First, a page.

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Author Topic: What about this chemical?  (Read 2284 times)

Offline Atomic-S

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What about this chemical?
« on: 09/05/2011 04:17:41 »
Does F3SnOSnF3 exist, and if so what are its melting and boiling points, and what are its solubilities in water and oil?


 

Offline lightarrow

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What about this chemical?
« Reply #1 on: 09/05/2011 13:38:33 »
Does F3SnOSnF3 exist, and if so what are its melting and boiling points, and what are its solubilities in water and oil?
If the first letter is F and not Fe, I think you should have written Sn2OF6. I will have to find among tin minerals, then I'll tell you.

Edit. I haven't found it among minerals, so I too don't know if it exists. Did you make a compound that makes you think to that formula?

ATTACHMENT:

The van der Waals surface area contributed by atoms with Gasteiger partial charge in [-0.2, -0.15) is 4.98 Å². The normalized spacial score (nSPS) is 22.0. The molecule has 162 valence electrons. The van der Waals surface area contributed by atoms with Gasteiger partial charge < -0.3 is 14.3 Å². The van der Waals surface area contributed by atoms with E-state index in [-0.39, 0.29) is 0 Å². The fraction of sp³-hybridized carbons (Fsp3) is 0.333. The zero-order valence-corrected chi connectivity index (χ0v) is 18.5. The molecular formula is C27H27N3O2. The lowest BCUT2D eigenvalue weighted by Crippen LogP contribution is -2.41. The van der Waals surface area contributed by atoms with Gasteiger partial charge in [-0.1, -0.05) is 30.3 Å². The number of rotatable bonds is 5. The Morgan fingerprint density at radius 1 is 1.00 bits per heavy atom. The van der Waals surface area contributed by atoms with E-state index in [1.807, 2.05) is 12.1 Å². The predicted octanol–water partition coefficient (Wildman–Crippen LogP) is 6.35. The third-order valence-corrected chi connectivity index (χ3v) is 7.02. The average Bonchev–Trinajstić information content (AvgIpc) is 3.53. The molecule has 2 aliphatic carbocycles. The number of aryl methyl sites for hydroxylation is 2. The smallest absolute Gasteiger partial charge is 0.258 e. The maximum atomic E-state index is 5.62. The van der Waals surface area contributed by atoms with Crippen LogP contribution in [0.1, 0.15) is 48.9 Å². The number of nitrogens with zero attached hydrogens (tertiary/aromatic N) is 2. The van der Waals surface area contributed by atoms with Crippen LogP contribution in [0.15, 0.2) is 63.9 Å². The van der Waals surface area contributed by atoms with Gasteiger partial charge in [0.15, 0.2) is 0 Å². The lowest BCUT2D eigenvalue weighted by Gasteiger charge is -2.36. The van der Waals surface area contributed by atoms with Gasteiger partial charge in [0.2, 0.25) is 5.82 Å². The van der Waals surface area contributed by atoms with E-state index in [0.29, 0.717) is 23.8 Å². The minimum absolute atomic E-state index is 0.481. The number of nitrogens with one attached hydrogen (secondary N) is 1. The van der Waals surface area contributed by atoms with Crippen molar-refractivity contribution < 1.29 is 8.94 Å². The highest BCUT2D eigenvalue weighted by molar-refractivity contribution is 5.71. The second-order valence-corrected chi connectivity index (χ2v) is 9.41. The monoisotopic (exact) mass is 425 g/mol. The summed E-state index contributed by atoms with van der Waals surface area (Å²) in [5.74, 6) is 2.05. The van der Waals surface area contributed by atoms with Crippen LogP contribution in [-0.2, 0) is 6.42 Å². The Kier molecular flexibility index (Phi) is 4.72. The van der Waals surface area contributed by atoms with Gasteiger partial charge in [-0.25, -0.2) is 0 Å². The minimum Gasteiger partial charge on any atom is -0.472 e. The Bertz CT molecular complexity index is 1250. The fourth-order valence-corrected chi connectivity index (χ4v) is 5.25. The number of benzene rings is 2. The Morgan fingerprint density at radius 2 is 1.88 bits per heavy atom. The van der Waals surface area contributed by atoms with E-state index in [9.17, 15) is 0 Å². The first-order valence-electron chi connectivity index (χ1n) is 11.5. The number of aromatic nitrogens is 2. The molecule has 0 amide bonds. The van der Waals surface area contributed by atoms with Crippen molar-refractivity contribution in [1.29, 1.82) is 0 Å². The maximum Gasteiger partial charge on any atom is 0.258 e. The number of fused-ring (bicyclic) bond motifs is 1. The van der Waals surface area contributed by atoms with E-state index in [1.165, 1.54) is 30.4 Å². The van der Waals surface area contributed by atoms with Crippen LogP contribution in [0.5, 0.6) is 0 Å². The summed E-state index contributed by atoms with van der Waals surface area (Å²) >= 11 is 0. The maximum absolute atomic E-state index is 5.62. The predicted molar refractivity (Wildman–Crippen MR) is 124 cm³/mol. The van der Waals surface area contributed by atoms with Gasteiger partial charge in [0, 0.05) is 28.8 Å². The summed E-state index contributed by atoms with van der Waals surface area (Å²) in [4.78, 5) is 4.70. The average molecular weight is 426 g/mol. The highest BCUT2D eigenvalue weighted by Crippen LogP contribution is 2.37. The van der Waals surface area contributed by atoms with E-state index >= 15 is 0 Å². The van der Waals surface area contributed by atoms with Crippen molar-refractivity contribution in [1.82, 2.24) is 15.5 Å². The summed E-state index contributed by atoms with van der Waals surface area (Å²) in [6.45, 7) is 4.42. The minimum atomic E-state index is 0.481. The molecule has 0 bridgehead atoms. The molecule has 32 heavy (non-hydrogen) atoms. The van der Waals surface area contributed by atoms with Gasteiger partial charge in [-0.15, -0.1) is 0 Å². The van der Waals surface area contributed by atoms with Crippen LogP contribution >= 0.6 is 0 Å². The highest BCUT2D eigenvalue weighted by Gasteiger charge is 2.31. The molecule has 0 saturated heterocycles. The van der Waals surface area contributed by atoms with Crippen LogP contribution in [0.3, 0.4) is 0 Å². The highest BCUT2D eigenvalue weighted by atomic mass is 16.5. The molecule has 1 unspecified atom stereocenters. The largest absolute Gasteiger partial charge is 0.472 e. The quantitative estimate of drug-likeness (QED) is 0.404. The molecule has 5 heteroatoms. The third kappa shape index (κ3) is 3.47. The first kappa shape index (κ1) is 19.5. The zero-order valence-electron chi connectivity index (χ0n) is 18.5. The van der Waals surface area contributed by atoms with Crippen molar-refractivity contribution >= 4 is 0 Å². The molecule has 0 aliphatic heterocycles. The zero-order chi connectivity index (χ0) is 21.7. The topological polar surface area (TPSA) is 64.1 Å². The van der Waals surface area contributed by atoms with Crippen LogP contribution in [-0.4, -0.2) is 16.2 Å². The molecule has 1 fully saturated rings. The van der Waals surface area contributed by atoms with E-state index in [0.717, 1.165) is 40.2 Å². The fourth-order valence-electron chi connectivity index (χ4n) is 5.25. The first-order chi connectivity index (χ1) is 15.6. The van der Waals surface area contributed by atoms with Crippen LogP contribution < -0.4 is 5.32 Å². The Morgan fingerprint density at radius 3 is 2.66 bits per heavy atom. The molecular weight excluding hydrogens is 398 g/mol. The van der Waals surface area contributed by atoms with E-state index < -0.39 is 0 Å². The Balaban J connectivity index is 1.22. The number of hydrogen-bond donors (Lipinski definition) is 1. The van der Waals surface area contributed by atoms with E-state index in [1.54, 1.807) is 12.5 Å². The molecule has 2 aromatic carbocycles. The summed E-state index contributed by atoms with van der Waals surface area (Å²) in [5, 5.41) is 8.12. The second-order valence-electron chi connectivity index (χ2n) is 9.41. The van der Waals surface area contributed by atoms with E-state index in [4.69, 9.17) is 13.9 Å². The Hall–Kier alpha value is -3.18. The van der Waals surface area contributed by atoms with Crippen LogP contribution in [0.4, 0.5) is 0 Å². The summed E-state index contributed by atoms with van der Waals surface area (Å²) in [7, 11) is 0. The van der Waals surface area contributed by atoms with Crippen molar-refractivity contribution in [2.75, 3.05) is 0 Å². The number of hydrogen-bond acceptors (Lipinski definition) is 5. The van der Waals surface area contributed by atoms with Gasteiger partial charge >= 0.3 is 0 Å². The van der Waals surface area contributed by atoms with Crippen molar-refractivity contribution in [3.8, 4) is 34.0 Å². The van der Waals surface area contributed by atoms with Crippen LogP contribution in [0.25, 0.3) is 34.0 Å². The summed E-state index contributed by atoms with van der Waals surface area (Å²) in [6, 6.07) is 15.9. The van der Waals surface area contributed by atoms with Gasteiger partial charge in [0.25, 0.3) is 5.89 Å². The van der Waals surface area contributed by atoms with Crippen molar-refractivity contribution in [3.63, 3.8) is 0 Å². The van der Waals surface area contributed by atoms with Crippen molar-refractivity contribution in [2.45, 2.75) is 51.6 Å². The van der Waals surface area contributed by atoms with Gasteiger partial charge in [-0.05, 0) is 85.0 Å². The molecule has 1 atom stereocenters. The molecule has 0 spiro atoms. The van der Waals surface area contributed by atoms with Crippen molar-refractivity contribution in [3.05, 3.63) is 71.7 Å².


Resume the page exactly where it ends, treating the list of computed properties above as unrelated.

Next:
« Last Edit: 10/05/2011 17:38:52 by lightarrow »
 

Offline Bored chemist

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What about this chemical?
« Reply #2 on: 09/05/2011 19:03:35 »
I think he may well have written it as he did to indicate a particular structure.
Whether or not the stuff exists I don't know. There don't seem to be any references on the web to "bis trifluorostannyl ether" or any other names I could dream up for it.
 

Offline imatfaal

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What about this chemical?
« Reply #3 on: 10/05/2011 10:49:23 »
BC - a question from curiosity/ignorance - Why do you call it an ether?  I thought ethers were organic, which in turn I thought meant at least some carbon.  Or can the tin and fluorine act in place of a carbon group? 
 

Offline Atomic-S

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What about this chemical?
« Reply #4 on: 13/05/2011 06:15:28 »
Tin is a Group 4 element, and can act like carbon in certain situations.
 

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What about this chemical?
« Reply #4 on: 13/05/2011 06:15:28 »

 

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